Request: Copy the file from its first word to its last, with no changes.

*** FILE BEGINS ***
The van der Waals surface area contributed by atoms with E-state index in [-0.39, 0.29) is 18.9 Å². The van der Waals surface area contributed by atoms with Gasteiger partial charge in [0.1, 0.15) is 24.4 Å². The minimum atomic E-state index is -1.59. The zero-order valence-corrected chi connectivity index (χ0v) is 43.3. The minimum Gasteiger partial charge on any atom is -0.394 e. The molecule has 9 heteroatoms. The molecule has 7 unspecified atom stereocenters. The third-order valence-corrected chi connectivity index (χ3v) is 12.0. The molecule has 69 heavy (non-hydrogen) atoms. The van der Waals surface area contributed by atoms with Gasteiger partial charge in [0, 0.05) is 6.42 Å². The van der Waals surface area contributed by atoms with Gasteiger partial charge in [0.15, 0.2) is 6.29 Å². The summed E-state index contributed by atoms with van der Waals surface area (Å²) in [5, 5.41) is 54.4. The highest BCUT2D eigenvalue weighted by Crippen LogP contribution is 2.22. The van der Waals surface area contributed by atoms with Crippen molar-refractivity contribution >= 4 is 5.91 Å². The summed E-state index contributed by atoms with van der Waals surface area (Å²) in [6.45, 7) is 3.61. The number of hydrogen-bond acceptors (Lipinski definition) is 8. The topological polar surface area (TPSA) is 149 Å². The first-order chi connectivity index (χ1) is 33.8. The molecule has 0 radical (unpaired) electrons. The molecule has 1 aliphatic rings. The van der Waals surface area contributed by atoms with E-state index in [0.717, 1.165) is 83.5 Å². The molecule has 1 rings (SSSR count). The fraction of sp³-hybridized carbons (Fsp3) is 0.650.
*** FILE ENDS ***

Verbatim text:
The van der Waals surface area contributed by atoms with E-state index in [-0.39, 0.29) is 18.9 Å². The van der Waals surface area contributed by atoms with Gasteiger partial charge in [0.1, 0.15) is 24.4 Å². The minimum atomic E-state index is -1.59. The zero-order valence-corrected chi connectivity index (χ0v) is 43.3. The minimum Gasteiger partial charge on any atom is -0.394 e. The molecule has 9 heteroatoms. The molecule has 7 unspecified atom stereocenters. The third-order valence-corrected chi connectivity index (χ3v) is 12.0. The molecule has 69 heavy (non-hydrogen) atoms. The van der Waals surface area contributed by atoms with Gasteiger partial charge in [0, 0.05) is 6.42 Å². The van der Waals surface area contributed by atoms with Gasteiger partial charge in [0.15, 0.2) is 6.29 Å². The summed E-state index contributed by atoms with van der Waals surface area (Å²) in [5, 5.41) is 54.4. The highest BCUT2D eigenvalue weighted by Crippen LogP contribution is 2.22. The van der Waals surface area contributed by atoms with Crippen molar-refractivity contribution >= 4 is 5.91 Å². The summed E-state index contributed by atoms with van der Waals surface area (Å²) in [6.45, 7) is 3.61. The number of hydrogen-bond acceptors (Lipinski definition) is 8. The topological polar surface area (TPSA) is 149 Å². The first-order chi connectivity index (χ1) is 33.8. The molecule has 0 radical (unpaired) electrons. The molecule has 1 aliphatic rings. The van der Waals surface area contributed by atoms with E-state index in [0.717, 1.165) is 83.5 Å². The molecule has 1 rings (SSSR count). The fraction of sp³-hybridized carbons (Fsp3) is 0.650.